Much hyped book a shallow sales pitch for Israel’s water industry

Here is a book review by Nancy Murray, a founder of the Alliance for Water Justice in Palestine. If a university or town near you decides to pay the $20,001 to $40,000 speaking fee to hear Seth Siegel’s sales pitch, contact the Alliance for Water Justice in Palestine.  We can help you strategize about how to turn the occasion into a demand for water justice.

Seth Siegel’s  Let There Be Water: Israel’s Solution for a Water-Starved World is lavishly praised on the Internet.  

It is called ‘inspiring,’ ‘fascinating’ and ‘brilliant’ by people both known (Tony Blair, Michael Bloomberg, Robert Kennedy Jr., Ariana Huffington, Shimon Peres) and unknown — among them Ruth Atar who read it after she heard it mentioned by Gov. Jerry Brown.  Her reaction: “Wow.  I had NO idea.  This book gave me a view of Israeli history I’d never had before, and insights on our own situation here in California.”  

Charles Fishman, author of The Big Thirst, sums up Israel’s accomplishments this way: “In the last 50 years, one place has taken water scarcity and turned it into water abundance - Israel.  The Israelis did it with science, skill and by thinking 50 years ahead.”

And they are now marketing their water success to the US and the world, with Seth Siegel--described as a businessman, activist, writer, lawyer and entrepreneur --serving as salesman-in-chief.  

‘Turning water into a global business’ is how he titles Chapter 8, which begins with this quote from Israeli entrepreneur Amir Peleg: ’There isn’t a scarcity of water.  There is a scarcity of innovation.”   Just call on Israel, the plucky start-up nation, to set things right.

Siegel surveys Israel’s water ‘solutions’ — including its big idea of making water “the common property of all” with all water controlled by the state “acting in the interest of the people as a whole.”  Who exactly are ‘the people’ is never spelled out.  We read about Israel’s devotion to fixing leaks, drip irrigation, wastewater treatment, new water efficient seeds, and the huge sums obtained largely from American Jews to build hundreds of reservoirs and the National Water Carrier, a project that cost six times more than the US spent building the Panama Canal.  

Its development of desalination technology with the assistance of international companies like Veolia, is of particular relevance to California, which has signed a MOU with Israel to develop joint projects and where an Israeli company is building what will be the biggest desalination plant in the western hemisphere.  Israel now has five desalination plants built along the Mediterranean that, according to Siegel, meet 94 percent of its household needs.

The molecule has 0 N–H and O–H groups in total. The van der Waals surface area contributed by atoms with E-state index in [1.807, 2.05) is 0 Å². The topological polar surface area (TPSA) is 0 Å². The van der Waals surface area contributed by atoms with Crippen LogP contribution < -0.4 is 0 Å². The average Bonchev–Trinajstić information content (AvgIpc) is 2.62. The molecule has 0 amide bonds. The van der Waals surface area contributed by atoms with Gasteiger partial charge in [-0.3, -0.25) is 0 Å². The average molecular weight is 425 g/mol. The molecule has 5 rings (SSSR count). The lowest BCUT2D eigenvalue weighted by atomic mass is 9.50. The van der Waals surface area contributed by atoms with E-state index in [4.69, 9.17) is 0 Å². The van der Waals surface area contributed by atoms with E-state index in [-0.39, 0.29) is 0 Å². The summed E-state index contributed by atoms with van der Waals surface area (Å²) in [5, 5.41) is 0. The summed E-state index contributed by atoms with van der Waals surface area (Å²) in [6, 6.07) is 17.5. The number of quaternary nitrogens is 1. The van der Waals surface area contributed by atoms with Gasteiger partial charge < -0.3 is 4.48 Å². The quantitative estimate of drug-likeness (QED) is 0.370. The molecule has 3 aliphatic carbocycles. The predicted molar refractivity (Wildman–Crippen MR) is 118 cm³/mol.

Absent is any mention of their potential environmental hazards, including the elevated levels of air pollution and greenhouse gasses they omit and the danger their brine deposits that are high in saline pose to the marine ecosystem.  Instead Siegel mentions how environmentally beneficial desalination plants are to Israel’s rivers, which now have an increased flow. 

It must be acknowledged that Israel has been a leader in water innovation.  But it is the ‘wow’ factor combined with the view of Israeli history that so captivated Ruth Atar that reveal Let There Be Water to be more akin to boosterism of the hasbara variety than a serious analysis of how to solve the world’s water problems.  The writing has a breathless, cheerleading, tone — ‘From Waste to “Wow!”’ is one of its headings. 

And wow!  A people without a land came to a land without a people, and made the desert bloom!   There is no suggestion in this book that the land that became Israel was populated by anyone when the Zionist pioneers arrived, beyond a few scattered allusions to the decrepit state of the ancient terraces and hopelessly primitive water system.  The expulsion of hundreds of thousands of the indigenous inhabitants is passed over in silence, although late in the book there is a mention of ‘refugees’ - who exactly they are is not spelled out. 

There is, however, one telling reference to “inbound Arab migration to Palestine” in the late 1930s.  In her thoroughly debunked 1984 book From Time Immemorial Jean Peters had depicted Palestinian Arabs as immigrants who arrived in what became Israel in the closing Ottoman years and during the British Mandate, with no special claim to the land as their ancestral home.   Is Siegel aiming to resurrect this wholly discredited idea?

As described by Siegel, the Zionists’ beef was not with the (invisible) indigenous inhabitants but with the British Mandate officials, who resisted giving Zionists access to water where it was most abundant in Syria and Lebanon, preferring to see the waters of the Litani and Yarmouk drain “uselessly” into the Jordan River and Mediterranean.  

In the early 1950s Israeli water experts went head to head with Eisenhower’s special ambassador Eric Johnston (also the head of the Motion Picture of America), who came to the region with a plan to divide the Jordan River, giving Israel less than it believed it deserved “and certainly less than it would need to enable the Negev to bloom.”  Johnston soon was persuaded that “unused water was needlessly flowing to the sea” and Israel “could make productive use of it.”

Where persuasion would not work, force would.  In 1967 Israel seized the water-rich Golan Heights from Syria which, Siegel writes, it would be “unlikely to relinquish” without ironclad security guarantees and “clarity on water rights to the Jordan River.”